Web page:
The Joker and Harley

…or How I learned to stop caring and hate the film, Suicide Squad.

I will admit that after reading a few reviews from questionable sources, I decided to see Suicide Squad and form my own opinion about the movie. A little background, I might be a huge fan of Batman (I totally am), specifically of The Joker and Harley Quinn. As a kid, being introduced to Harley Quinn was life-changing. She was everything I thought I was and wanted to be. Some kids want to be the Hero. I wanted to be the Villain.

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Harley and her other love, Poison Ivy

In watching Suicide Squad, one of the few things I can agree with was Paul Dini’s (One of Harley’s creators) statement that Margot Robbie, nailed the character. She did. Robbie did a fantastic job recreating the mixture of Harley’s adolescent manner and psychopathic tendencies with little effort. Harley is a character in which you never know which direction she will go because she is, quite obviously, insane. Jared Leto wasn’t bad either. There have been better Jokers, but I would not say he was awful. I do miss Harley’s accent though….

So what went wrong? Well, let’s start with the fact that for whatever reason, David Ayer and his team decided to focus on the Post-2011 version of The Joker and Harley. The public is being introduced to a new character (essentially), Harley and the rest of the Suicide Squad, which some fans of the comic will say, “Well, Xtine, that’s correct ’cause Harley was in The New 52 version of Suicide Squad (released in 2011)”. My problem isn’t with Suicide Squad, my problem is with the movie.

If you want to do a comic no one has heard of, maybe you should have focused on another version of it, like say, the earlier version since the majority of the movie centered on Deadshot anyway. Then maybe you wouldn’t have had the issues that you encountered when reproducing a truly tortuous and abusive relationship that is the Joker and Harley Quinn. That’s the movie everyone wanted to see but instead we only saw a watered down version of how their home life really is sprinkled throughout a boring, drawn out, lazy plot.

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Reading the comics, you’ll see the Joker, the love of Harley’s life, shoot her, punch her, leave her for dead, let her get captured and a slew of other terrible things that I feel like Jared Leto’s Joker would not do. Yes, the film Joker lets her get captured by Batman, but then he tries to save her on multiple other occasions. In reality, the comic Joker doesn’t even like her, let alone love her, so why would he even bother to make such moves to get her back?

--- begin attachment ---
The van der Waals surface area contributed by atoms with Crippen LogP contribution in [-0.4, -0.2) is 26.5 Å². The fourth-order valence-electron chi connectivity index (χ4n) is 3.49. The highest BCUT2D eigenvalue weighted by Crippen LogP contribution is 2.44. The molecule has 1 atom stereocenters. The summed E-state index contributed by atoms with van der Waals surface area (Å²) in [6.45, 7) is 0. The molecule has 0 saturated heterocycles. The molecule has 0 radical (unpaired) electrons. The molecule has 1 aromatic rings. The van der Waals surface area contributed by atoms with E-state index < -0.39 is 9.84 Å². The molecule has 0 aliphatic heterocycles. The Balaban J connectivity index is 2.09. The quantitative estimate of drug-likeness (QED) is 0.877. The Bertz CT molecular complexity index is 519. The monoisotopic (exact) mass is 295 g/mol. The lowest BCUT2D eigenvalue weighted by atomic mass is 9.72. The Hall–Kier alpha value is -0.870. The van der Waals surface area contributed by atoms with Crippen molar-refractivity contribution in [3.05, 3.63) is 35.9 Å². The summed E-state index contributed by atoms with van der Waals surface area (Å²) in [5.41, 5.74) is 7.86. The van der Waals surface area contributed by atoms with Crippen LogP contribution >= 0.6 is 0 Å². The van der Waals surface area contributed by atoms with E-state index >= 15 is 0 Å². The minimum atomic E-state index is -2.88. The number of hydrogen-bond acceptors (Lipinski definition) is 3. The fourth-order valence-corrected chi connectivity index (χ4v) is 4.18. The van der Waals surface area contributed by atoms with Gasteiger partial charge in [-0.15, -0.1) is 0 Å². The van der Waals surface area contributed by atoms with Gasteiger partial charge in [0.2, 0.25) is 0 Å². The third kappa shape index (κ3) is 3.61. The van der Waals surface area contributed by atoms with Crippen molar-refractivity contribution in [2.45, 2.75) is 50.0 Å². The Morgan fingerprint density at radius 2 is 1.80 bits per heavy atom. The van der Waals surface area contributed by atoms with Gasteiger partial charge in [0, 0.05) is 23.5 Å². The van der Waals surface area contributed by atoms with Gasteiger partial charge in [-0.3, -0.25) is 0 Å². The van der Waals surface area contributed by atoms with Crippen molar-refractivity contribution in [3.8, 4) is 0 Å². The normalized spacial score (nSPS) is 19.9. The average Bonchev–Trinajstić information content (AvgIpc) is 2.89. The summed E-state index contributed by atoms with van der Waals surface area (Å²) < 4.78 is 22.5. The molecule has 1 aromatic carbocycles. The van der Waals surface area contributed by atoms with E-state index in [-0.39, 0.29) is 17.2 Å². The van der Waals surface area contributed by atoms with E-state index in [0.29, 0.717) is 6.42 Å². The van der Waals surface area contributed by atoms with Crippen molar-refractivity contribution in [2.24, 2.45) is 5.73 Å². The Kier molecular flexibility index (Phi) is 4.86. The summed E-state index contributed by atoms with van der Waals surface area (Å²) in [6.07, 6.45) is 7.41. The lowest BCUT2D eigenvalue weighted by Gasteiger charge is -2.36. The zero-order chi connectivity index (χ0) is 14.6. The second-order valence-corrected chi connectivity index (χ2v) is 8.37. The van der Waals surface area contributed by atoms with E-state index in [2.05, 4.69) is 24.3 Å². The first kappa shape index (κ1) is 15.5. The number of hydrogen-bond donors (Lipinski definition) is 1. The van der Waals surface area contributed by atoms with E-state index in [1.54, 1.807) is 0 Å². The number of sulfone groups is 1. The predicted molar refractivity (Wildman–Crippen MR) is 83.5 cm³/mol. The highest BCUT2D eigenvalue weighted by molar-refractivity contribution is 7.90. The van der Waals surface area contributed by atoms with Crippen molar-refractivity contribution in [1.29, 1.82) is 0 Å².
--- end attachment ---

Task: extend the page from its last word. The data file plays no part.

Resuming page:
I used to romanticize the idea of a Harley and Joker relationship just like most girls and boys are doing now, but then I realized that relationships should be healthy. The biggest problem with this film is that it seeks to change people’s ideas (or influence ideas) of how the Joker treats people. He has no room to love anyone. I feel that the message they are sending here is that this relationship can be sweet, loving and mutual when they aren’t on a murderous rampage but this just simply is not real. They are not Bonnie and Clyde, they are not Romeo and Juliet. She is dependent and unstable and he is a bona fide psychopath.

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Crazy Train

I’m sad for the DC universe’s other properties when these are the films that DCEU (DC Extended Universe) is putting out. I will agree that the movie had some interesting and eye-catching effects but it was also executive produced by Zack Snyder so what else can we expect? Its a shame that DCEU is focusing their efforts on the mass public who have no idea of the background of these characters and yet still releases films that seem to start in the middle of a trilogy. Most people get confused, some people like it, and DC fans get mad and go on long rants about why you shouldn’t see it. Origin films have a purpose, don’t try so hard to set records while ignoring your public.

P.S. I truly wonder if the main reason everyone saw it was because they wanted to see why so many people hated it.

 

 

 

 

Feminism vs. Batman: The Killing Joke